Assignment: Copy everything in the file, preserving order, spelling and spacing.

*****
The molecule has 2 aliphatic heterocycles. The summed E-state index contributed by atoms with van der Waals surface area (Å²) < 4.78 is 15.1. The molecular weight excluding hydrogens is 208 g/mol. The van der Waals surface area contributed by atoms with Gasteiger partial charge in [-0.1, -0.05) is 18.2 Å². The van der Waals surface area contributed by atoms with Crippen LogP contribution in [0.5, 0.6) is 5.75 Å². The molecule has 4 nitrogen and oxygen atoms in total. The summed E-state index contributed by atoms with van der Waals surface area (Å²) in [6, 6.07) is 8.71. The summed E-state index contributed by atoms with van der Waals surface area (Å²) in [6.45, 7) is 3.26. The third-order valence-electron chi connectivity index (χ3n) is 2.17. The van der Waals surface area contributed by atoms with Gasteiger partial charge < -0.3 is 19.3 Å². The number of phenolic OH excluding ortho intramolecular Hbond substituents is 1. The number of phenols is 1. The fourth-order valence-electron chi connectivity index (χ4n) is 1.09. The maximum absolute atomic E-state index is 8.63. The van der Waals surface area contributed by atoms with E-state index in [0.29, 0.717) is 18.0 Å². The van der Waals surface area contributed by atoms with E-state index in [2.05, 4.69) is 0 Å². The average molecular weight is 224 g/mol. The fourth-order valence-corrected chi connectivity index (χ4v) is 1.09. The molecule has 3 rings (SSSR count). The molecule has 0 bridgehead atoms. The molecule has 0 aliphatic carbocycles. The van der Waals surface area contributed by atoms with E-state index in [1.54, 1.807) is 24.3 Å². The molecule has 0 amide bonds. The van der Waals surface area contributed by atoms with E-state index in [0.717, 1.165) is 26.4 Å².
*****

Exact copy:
The molecule has 2 aliphatic heterocycles. The summed E-state index contributed by atoms with van der Waals surface area (Å²) < 4.78 is 15.1. The molecular weight excluding hydrogens is 208 g/mol. The van der Waals surface area contributed by atoms with Gasteiger partial charge in [-0.1, -0.05) is 18.2 Å². The van der Waals surface area contributed by atoms with Crippen LogP contribution in [0.5, 0.6) is 5.75 Å². The molecule has 4 nitrogen and oxygen atoms in total. The summed E-state index contributed by atoms with van der Waals surface area (Å²) in [6, 6.07) is 8.71. The summed E-state index contributed by atoms with van der Waals surface area (Å²) in [6.45, 7) is 3.26. The third-order valence-electron chi connectivity index (χ3n) is 2.17. The van der Waals surface area contributed by atoms with Gasteiger partial charge < -0.3 is 19.3 Å². The number of phenolic OH excluding ortho intramolecular Hbond substituents is 1. The number of phenols is 1. The fourth-order valence-electron chi connectivity index (χ4n) is 1.09. The maximum absolute atomic E-state index is 8.63. The van der Waals surface area contributed by atoms with E-state index in [0.29, 0.717) is 18.0 Å². The van der Waals surface area contributed by atoms with E-state index in [2.05, 4.69) is 0 Å². The average molecular weight is 224 g/mol. The fourth-order valence-corrected chi connectivity index (χ4v) is 1.09. The molecule has 3 rings (SSSR count). The molecule has 0 bridgehead atoms. The molecule has 0 aliphatic carbocycles. The van der Waals surface area contributed by atoms with E-state index in [1.54, 1.807) is 24.3 Å². The molecule has 0 amide bonds. The van der Waals surface area contributed by atoms with E-state index in [0.717, 1.165) is 26.4 Å².